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Samsung continues to be generally considered king of the hill in terms of flagship Android smartphones, and its own various portfolio of recent budget offerings appears to have helped its mobile business maintain steady growth. As the company now appears to get a handle on the budget and high-end segments of the smartphone market, in India, it’s still racking your brains on the mid-range segment.

Here, OnePlus has been dominating for a couple of years now, so much in order that it were able to lead the premium smartphone market in 2019, according to a recently available report. That is a segment of the smartphone market that Samsung was not paying too much focus on, but that’s going to change with the Galaxy S10 Lite and Galaxy Note 10 Lite smartphones, both which launched in India very recently.

Today, our focus will be on the Galaxy S10 Lite, and as its name suggests, that is a watered-down version of the Galaxy S10 series. As a way to hit the Rs. 40,000 price, Samsung has ditched a couple of premium features such as for example an IP rating for water resistance, wireless charging, stereo speakers, its signature dual-aperture camera, and a glass-and-metal body. What the business has retained is a flagship-grade processor, an Infinity-O display, and a huge battery.

On paper, the brand new Galaxy S10 Lite appears like a decent offering for the purchase price, but is there the real-world performance to complement? More importantly, is there what must be done to knock the OnePlus 7T (Review) off its pedestal? Let’s find out.

Samsung Galaxy S10 Lite design
Everybody loves a big, crisp display, and the Galaxy S10 Lite offers that. It’s a 6.7-inch Super AMOLED+ panel with a full-HD+ (1080×2400) resolution and support for HDR10+. It’s protected by Gorilla Glass, although Samsung hasn’t specified which version. The centred hole-punch cutout near the top of the screen isn’t as small as the main one on the Galaxy A51 (Review), but we missed it intrusive. Samsung has kept the bezels all over the screen pretty slim, like the chin below, making leading quite striking. Colours are punchy, and brightness is great.

The Galaxy S10 Lite uses something called ‘Glastic’ for the trunk, which is Samsung’s lingo for a glossy plastic panel that resembles glass. The complete body feels strong and well put-together. The trunk does scuff easily, especially underneath portion, and it’s an enormous fingerprint and smudge magnet. We’d advise buyers to utilize the bundled case. The rectangular camera module protrudes slightly, but it isn’t too obtrusive.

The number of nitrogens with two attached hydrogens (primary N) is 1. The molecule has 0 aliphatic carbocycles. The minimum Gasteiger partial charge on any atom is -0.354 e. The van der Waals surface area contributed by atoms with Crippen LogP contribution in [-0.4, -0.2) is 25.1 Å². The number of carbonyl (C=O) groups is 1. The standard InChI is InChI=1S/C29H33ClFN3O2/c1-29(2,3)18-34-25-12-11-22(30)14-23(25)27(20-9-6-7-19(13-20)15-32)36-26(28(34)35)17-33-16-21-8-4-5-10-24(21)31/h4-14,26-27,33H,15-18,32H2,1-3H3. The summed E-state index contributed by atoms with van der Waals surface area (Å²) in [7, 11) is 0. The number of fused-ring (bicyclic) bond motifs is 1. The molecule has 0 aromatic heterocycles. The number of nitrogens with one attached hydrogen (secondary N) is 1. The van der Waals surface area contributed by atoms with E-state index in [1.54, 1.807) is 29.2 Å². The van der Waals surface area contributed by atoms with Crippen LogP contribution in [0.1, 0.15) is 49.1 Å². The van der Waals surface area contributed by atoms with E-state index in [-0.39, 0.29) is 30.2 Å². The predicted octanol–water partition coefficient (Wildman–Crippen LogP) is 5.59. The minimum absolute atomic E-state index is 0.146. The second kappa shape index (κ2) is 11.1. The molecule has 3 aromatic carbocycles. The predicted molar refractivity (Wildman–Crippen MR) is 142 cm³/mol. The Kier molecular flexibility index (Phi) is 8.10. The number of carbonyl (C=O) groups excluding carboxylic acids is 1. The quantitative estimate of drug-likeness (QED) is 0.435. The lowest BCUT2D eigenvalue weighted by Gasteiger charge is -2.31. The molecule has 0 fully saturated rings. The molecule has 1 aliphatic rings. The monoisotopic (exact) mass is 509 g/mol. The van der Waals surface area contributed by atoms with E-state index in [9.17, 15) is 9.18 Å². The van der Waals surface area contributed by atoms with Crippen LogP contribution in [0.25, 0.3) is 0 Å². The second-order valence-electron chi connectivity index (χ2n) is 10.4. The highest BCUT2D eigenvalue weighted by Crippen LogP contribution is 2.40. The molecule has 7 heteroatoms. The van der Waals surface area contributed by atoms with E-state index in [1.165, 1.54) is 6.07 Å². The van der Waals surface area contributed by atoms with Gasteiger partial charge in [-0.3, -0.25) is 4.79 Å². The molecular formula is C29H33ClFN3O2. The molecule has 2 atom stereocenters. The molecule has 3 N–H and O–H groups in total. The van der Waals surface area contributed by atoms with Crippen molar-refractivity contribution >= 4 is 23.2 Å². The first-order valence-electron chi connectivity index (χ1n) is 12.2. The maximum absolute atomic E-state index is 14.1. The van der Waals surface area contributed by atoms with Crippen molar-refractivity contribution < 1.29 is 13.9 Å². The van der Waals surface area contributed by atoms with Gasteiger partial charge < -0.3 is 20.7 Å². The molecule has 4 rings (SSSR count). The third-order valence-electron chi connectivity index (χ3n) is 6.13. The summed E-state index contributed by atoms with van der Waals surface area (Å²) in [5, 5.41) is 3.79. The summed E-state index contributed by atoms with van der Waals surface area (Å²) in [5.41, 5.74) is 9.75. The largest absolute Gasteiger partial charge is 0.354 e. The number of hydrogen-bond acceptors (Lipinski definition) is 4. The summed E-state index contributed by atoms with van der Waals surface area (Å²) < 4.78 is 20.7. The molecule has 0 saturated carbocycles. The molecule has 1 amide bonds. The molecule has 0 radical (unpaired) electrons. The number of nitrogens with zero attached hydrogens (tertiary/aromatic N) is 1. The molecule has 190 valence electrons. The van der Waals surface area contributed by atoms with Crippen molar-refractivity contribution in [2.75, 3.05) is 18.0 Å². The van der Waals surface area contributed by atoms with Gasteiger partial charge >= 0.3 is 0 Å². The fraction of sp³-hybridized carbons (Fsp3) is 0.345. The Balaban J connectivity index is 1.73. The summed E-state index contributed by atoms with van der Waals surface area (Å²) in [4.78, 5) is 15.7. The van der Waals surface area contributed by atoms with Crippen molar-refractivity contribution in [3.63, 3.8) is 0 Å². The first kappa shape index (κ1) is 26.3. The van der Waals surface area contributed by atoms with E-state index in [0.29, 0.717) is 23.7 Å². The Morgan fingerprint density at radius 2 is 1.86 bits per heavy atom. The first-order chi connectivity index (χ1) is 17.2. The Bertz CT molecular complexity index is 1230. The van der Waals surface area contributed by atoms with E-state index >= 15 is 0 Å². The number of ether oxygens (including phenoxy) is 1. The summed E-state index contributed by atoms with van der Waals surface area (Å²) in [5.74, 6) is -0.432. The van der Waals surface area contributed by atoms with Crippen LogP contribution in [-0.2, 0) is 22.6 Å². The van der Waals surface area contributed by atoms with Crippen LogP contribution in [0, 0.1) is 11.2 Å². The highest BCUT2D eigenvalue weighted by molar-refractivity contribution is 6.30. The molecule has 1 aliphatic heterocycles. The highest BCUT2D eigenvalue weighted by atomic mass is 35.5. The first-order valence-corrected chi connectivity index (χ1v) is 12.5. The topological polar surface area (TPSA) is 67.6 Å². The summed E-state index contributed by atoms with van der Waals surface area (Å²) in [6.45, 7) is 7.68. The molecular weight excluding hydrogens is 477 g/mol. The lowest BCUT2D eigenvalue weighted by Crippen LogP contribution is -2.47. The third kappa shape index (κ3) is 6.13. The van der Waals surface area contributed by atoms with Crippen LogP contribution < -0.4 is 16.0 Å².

The Samsung Galaxy S10 Lite’s display includes a hole-punch for the selfie camera

Button placement feels ergonomic, and on the left, we’ve a hybrid dual-SIM tray that may either take two Nano-SIM cards or an individual SIM and a microSD card. The Galaxy S10 Lite does not have a headphone socket, this means you need to either utilize the bundled Type-C headset or go wireless. In the bottom, we’ve a USB Type-C port and an individual speaker.

Samsung has cut a few corners with the construction materials, but despite devoid of used aluminium and glass, the Galaxy S10 Lite still feels fairly good to carry. It is also quite slim at 8.1mm and doesn’t weigh an excessive amount of (186g) for a phone with a sizable display and battery.

Samsung Galaxy S10 Lite specifications and software
The Galaxy S10 Lite is made around the Qualcomm Snapdragon 855 SoC, which continues to be among Qualcomm’s flagship chips and continues to be relevant though it is currently almost a year old. It could have already been nice to experienced the Snapdragon 855+ variant, which other phones including the OnePlus 7T and Asus ROG Phone 2 (Review) use, but that is still much better than a 700-series processor.

In India, Samsung has only launched the Galaxy S10 Lite in a single configuration, with 8GB of RAM and 128GB of storage. Other specifications include dual-band Wi-Fi ac, Bluetooth 5, support for four satellite satnav systems, Radio, and NFC. The latter enables you to use your phone for contactless payments through Samsung Pay. All of the sensors you’d typically expect can be found, and the telephone has Widevine L1 DRM recognition too. The Galaxy S10 Lite also offers a 4,500mAh battery, which Samsung says should last for about two days of usage.

The Samsung Galaxy S10 Lite has only 1 speaker and lacks a headphone socket

The Galaxy S10 Lite runs using one UI 2.0, which is dependant on Android 10. It even gets the January 2020 security patch. The most recent version of Samsung’s skin looks more refined and polished, and we recently saw it running on the Galaxy A51 too. The ‘Link to Windows’ feature enables you to see your messages and notifications on a Windows 10 computer, similar from what we saw in the Galaxy Note 10+ (Review). Additionally you get more features such as for example an in-built screen recorder, multiple motion gestures, a one-handed mode, and Game Launcher for organising your games in a single place.

A very important factor we noticed is that the Galaxy S10 Lite does not have the India-specific features that people saw on the Galaxy A51, such as for example card-style sorting in the Messages iphone app and multilingual predictions for the keyboard. Samsung told Gadgets 360 these will be exclusive to the Galaxy A51, {for the present time

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